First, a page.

Amidst renovations throughout the Strip District, Pittsburgh’s Department of Mobility and Infrastructure (DOMI) hosted a public “Market Workshop” Thursday to hear community commentary on the state of the neighborhood's development.
A 36-inch water main in the Strip District broke Tuesday evening, flooding Smallman Street. Pittsburgh Water and Sewer Authority said customers between 15th and 17th streets continue to be without water, and the roadway is blocked off to traffic between 14th and 17th streets.
It’s not easy getting older: the wear and tear, the aches and pains; gravity is nobody’s friend. But the historic Produce Terminal in Pittsburgh’s Strip District just got a new lease on life: after five years of negotiations, developer McCaffery Interests has started renovation work.
The City of Pittsburgh says a five-block bike lane is coming to the Strip District, on Smallman Street between 16th and 21st streets. It's part of a larger redesign of the stretch, which will likely reconfigure parking by the Produce Terminal.
Pittsburgh’s Department of Mobility and Infrastructure Wednesday night convened a public meeting on the planned renovation of Smallman Street in the Strip District, just three weeks after a similar event.
Business owners, residents and commuters seemed equally displeased with a plan to reconfigure Smallman Street, presented Tuesday night in the Strip District. The overhaul of a five-block stretch of the boulevard dovetails with the renovation of the Produce Terminal.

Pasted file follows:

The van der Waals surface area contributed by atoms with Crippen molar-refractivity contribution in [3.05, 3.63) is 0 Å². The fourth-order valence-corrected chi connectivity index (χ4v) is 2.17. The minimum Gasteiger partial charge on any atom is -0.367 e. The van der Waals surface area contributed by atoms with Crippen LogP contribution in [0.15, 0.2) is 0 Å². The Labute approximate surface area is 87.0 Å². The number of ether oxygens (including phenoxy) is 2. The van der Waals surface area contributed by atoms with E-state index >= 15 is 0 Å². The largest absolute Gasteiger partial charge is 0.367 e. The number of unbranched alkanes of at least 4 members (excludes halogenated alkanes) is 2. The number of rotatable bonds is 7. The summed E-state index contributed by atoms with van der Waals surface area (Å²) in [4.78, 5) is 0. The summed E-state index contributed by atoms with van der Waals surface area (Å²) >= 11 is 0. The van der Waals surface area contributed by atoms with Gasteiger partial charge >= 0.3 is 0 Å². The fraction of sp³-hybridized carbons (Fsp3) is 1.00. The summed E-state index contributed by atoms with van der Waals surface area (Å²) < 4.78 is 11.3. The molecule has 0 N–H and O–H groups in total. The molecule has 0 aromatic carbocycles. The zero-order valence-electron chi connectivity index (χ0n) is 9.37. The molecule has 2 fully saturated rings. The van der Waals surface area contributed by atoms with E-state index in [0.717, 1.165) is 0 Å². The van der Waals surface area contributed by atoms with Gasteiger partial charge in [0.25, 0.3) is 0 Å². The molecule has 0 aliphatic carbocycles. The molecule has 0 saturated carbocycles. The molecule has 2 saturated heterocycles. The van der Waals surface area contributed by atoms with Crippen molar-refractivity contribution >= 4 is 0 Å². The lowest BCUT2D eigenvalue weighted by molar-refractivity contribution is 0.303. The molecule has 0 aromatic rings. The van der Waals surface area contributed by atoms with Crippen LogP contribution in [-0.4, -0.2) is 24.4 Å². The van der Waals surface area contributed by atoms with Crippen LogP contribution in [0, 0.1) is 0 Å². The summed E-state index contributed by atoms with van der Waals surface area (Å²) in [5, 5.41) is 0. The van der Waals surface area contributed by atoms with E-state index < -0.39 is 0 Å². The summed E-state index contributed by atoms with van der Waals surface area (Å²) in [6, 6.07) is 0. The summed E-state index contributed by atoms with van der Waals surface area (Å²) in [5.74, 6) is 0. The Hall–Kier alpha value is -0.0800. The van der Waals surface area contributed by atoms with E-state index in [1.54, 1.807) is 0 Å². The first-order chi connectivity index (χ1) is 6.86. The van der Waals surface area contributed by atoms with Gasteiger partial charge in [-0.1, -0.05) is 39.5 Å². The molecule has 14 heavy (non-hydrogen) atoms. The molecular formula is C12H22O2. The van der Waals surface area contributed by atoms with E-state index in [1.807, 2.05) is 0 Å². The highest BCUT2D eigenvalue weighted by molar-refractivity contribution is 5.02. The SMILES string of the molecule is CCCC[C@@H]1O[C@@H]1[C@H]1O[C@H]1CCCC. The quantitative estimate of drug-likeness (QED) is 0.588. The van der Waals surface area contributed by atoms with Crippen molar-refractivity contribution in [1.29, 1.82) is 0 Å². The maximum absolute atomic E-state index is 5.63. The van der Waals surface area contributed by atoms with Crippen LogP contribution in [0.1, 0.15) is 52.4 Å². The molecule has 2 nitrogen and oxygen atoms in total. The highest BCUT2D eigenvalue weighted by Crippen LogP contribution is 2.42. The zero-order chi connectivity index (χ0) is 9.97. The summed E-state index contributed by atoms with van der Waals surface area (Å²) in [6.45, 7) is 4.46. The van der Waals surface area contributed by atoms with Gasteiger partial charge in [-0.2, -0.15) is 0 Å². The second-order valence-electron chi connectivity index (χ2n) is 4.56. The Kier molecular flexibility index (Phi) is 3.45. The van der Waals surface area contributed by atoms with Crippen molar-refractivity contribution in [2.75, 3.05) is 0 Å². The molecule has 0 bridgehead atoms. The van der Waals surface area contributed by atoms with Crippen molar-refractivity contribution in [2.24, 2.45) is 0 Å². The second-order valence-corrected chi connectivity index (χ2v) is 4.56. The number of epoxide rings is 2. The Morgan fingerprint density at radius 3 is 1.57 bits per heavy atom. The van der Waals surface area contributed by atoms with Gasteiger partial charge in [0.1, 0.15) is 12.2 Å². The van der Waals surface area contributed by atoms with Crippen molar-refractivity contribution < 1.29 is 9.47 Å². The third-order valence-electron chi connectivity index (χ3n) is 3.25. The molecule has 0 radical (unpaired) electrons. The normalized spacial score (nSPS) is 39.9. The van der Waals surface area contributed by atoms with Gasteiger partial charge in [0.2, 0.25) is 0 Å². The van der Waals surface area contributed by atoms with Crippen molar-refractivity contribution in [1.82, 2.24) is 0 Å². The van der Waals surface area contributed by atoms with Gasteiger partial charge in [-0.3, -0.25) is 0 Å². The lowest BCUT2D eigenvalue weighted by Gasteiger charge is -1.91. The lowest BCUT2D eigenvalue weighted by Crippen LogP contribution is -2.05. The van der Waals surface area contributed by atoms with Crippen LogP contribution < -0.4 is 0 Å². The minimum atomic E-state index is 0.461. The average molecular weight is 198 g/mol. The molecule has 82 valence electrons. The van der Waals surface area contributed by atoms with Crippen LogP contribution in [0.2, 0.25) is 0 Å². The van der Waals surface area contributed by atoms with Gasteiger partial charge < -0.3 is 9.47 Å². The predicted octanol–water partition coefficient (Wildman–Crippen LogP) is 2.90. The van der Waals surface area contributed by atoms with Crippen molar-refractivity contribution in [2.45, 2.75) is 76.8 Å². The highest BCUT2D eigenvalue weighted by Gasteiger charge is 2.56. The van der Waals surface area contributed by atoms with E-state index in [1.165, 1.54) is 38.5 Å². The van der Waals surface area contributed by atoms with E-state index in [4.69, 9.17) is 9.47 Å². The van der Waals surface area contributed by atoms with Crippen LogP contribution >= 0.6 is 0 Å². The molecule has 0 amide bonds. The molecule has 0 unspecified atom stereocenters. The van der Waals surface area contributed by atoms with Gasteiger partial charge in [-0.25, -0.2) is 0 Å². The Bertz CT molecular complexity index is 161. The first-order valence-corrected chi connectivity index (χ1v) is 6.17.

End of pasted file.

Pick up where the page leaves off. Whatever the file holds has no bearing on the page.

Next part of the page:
It could be 60 more days before the future of the Strip District’s Produce Terminal is finally decided.
On Thursday, the board of the Urban Redevelopment Authority approved an extension of lease negotiations between the building’s longtime tenant, the nonprofit Society for Contemporary Craft and developer McCaffery Interests.
The first tenants will move into the new 54,000-square-foot 3 Crossings office building in the Strip District on Sept. 1, completing the first wave of a series of redevelopment projects between 25th and 27th streets.
Steve Guy, president and CEO of Oxford Development Company, said the project will give the area sorely-needed amenities like sidewalks, curbs, drainage and groundwater control systems, as well as updating the electrical pole configurations to more efficiently meet the needs of the neighborhood at large.